Stock Market

The last few months have been quite eventful for Chinese ride-sharing service Didi Global (NYSE:DIDI). In June, DIDI stock was listed on the New York Stock Exchange. At the height of its first day of trading, it boasted a market capitalization of over $80 billion.

A sign for a Didi (DIDI) ride-hailing station.

Source: zhu difeng / Shutterstock.com

However, DIDI stock plunged after the Chinese government suspended the company’s app from stores, citing cybersecurity risks. With the government on its back and more potential regulatory headwinds on the horizon, DIDI stock is incredibly risky.

According to China Internet Watch, Didi is the “world’s largest mobility technology platform by annual active users.” Between April 1, 2020 and March 31, 2021, the company served roughly 493 million global active users.

Though the company is present in over 15 countries, it derives most of its revenue from its Chinese market. Therefore, the government crackdown on its app is likely to have a far-reaching impact that can seriously affect its business in the long run.

Regulatory Troubles

The warning signs were pretty clear for Didi even before it went public. In April, it was one of 30 internet companies that met with regulators from the Chinese government regarding anti-monopoly rules.

Moreover, Uber (NYSE:UBER) is the one of the largest shareholders of the company. Didi drew the ire of regulators not only with its monopolistic business, but also its foreign ownership and its decision to list on a foreign exchange.

China’s cyberspace regulator ordered app stores to remove Didi’s app. The Cyberspace Administration of China (CAC) found glaring violations in how the company collected and used personal information. Until the company finds a solution to these issues, it cannot accept new customers on its app. Didi stated that it would resolve the problems and work to address the authorities’ concerns.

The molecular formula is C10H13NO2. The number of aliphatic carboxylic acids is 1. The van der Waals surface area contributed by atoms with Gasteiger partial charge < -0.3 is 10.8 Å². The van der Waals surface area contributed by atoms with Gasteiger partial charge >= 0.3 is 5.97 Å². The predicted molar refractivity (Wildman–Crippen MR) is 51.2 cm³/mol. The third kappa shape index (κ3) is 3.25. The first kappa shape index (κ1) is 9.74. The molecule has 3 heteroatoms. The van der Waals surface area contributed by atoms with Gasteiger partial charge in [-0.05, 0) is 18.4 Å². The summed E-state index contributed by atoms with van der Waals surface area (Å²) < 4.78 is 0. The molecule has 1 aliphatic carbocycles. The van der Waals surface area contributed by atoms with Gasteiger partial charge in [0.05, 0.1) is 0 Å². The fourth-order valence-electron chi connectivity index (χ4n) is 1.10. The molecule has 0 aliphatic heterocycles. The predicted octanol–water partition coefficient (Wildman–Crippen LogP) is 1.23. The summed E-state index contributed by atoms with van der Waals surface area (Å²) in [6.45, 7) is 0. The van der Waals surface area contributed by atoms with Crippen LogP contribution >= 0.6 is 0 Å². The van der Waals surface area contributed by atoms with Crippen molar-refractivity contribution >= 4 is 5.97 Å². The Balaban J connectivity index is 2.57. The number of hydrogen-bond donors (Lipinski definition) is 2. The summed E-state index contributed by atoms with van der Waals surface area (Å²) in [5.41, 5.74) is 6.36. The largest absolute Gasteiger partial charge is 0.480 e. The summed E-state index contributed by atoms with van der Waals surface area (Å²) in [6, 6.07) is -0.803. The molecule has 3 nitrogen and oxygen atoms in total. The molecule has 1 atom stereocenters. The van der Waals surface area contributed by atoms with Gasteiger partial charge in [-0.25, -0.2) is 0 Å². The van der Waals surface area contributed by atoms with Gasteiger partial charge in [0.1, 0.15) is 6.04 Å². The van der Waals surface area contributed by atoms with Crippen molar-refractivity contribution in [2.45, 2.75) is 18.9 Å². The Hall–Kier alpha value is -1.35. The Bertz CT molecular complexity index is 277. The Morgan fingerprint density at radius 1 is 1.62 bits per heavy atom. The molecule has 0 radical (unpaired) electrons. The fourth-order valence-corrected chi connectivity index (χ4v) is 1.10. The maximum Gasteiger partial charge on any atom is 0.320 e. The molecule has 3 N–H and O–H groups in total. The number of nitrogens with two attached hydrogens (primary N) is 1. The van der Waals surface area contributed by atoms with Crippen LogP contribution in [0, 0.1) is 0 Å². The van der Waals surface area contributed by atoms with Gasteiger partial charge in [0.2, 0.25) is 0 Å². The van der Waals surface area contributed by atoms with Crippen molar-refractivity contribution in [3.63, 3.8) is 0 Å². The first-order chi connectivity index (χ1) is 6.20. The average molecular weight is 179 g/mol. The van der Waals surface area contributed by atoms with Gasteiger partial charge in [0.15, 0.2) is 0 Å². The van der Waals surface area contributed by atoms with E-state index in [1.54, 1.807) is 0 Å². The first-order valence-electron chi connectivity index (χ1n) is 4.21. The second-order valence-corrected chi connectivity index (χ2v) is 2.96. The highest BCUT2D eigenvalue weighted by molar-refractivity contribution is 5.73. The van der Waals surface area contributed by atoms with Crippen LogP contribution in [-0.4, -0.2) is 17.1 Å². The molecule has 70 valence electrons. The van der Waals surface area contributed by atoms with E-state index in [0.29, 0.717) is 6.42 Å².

Negative Outlook Ahead for DIDI Stock

The future of Didi is murky at this point. The CAC has put restrictions on an additional 25 apps that the company operates. The authorities stated that these apps have violated laws concerning the collection of personal data.

In the worst-case scenario, Didi’s products and services could be suspended after the cybersecurity review. At this stage, the market has only priced in the short-term losses from restrictions on new user registrations. However, the review could have a far-reaching impact on Didi’s business operations and result in more downside for the company.

It’s also possible that more regulatory agencies in China will want to review the company’s operations. The cybersecurity review primarily relates to privacy protection, but there are several things other agencies can scrutinize. Some of these include pricing, monopolistic practices and advertisements.

In fact, this is already a reality for some parts of Didi’s business. The State Administration for Market Regulation asked Didi’s bike-sharing businesses to make their pricing rules more transparent last month.

The Bottom Line on DIDI Stock

DIDI stock has had a tough time due to its legal headwinds. It appears that Didi Global’s regulatory risk will continue to weigh on its stock for the foreseeable future.

Before it can recover, the company will need to satisfy the demands of the CAC and other regulatory bodies. Otherwise, its legal troubles will continue to plague Didi’s long-term development plans and significantly impact its current operations. Therefore, it’s best to avoid DIDI stock until it gets past its regulatory woes for good.

On the date of publication, Muslim Farooque did not have (either directly or indirectly) any positions in the securities mentioned in this article. The opinions expressed in this article are those of the writer, subject to the InvestorPlace.com Publishing Guidelines

 Muslim Farooque is a keen investor and an optimist at heart. A life-long gamer and tech enthusiast, he has a particular affinity for analyzing technology stocks. Muslim holds a bachelor’s of science degree in applied accounting from Oxford Brookes University. 

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